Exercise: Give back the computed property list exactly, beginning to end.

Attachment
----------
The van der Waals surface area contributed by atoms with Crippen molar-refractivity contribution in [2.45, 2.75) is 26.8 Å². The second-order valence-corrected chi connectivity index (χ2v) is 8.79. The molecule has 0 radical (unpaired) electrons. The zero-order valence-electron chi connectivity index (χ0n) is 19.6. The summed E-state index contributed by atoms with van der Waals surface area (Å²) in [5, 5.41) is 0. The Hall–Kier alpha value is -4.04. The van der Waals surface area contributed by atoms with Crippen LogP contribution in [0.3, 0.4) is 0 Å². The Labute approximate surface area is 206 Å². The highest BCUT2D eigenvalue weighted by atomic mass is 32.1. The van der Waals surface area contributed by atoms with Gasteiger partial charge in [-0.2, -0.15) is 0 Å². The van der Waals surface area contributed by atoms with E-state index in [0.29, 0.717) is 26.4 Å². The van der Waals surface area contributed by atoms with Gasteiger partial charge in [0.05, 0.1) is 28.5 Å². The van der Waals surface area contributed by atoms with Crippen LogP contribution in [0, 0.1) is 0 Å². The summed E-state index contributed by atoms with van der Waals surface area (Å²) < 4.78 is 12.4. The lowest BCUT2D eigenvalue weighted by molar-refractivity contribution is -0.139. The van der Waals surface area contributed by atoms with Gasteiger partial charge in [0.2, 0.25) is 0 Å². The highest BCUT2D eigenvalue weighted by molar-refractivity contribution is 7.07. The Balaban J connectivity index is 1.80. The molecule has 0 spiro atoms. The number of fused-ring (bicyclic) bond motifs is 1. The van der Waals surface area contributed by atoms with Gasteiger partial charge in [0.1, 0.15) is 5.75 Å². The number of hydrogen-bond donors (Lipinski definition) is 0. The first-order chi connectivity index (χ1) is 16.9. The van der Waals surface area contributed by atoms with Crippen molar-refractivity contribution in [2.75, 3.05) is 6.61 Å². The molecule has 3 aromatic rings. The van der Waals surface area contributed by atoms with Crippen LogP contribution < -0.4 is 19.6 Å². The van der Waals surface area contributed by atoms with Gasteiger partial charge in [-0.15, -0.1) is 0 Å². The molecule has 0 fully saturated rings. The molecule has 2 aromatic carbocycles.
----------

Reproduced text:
The van der Waals surface area contributed by atoms with Crippen molar-refractivity contribution in [2.45, 2.75) is 26.8 Å². The second-order valence-corrected chi connectivity index (χ2v) is 8.79. The molecule has 0 radical (unpaired) electrons. The zero-order valence-electron chi connectivity index (χ0n) is 19.6. The summed E-state index contributed by atoms with van der Waals surface area (Å²) in [5, 5.41) is 0. The Hall–Kier alpha value is -4.04. The van der Waals surface area contributed by atoms with Crippen LogP contribution in [0.3, 0.4) is 0 Å². The Labute approximate surface area is 206 Å². The highest BCUT2D eigenvalue weighted by atomic mass is 32.1. The van der Waals surface area contributed by atoms with Gasteiger partial charge in [-0.2, -0.15) is 0 Å². The van der Waals surface area contributed by atoms with E-state index in [0.29, 0.717) is 26.4 Å². The van der Waals surface area contributed by atoms with Gasteiger partial charge in [0.05, 0.1) is 28.5 Å². The van der Waals surface area contributed by atoms with Crippen LogP contribution in [0, 0.1) is 0 Å². The summed E-state index contributed by atoms with van der Waals surface area (Å²) < 4.78 is 12.4. The lowest BCUT2D eigenvalue weighted by molar-refractivity contribution is -0.139. The van der Waals surface area contributed by atoms with Gasteiger partial charge in [0.2, 0.25) is 0 Å². The highest BCUT2D eigenvalue weighted by molar-refractivity contribution is 7.07. The Balaban J connectivity index is 1.80. The molecule has 0 spiro atoms. The number of fused-ring (bicyclic) bond motifs is 1. The van der Waals surface area contributed by atoms with Gasteiger partial charge in [0.1, 0.15) is 5.75 Å². The number of hydrogen-bond donors (Lipinski definition) is 0. The first-order chi connectivity index (χ1) is 16.9. The van der Waals surface area contributed by atoms with Crippen molar-refractivity contribution in [2.75, 3.05) is 6.61 Å². The molecule has 3 aromatic rings. The van der Waals surface area contributed by atoms with Crippen LogP contribution < -0.4 is 19.6 Å². The van der Waals surface area contributed by atoms with Gasteiger partial charge in [-0.15, -0.1) is 0 Å². The molecule has 0 fully saturated rings. The molecule has 2 aromatic carbocycles.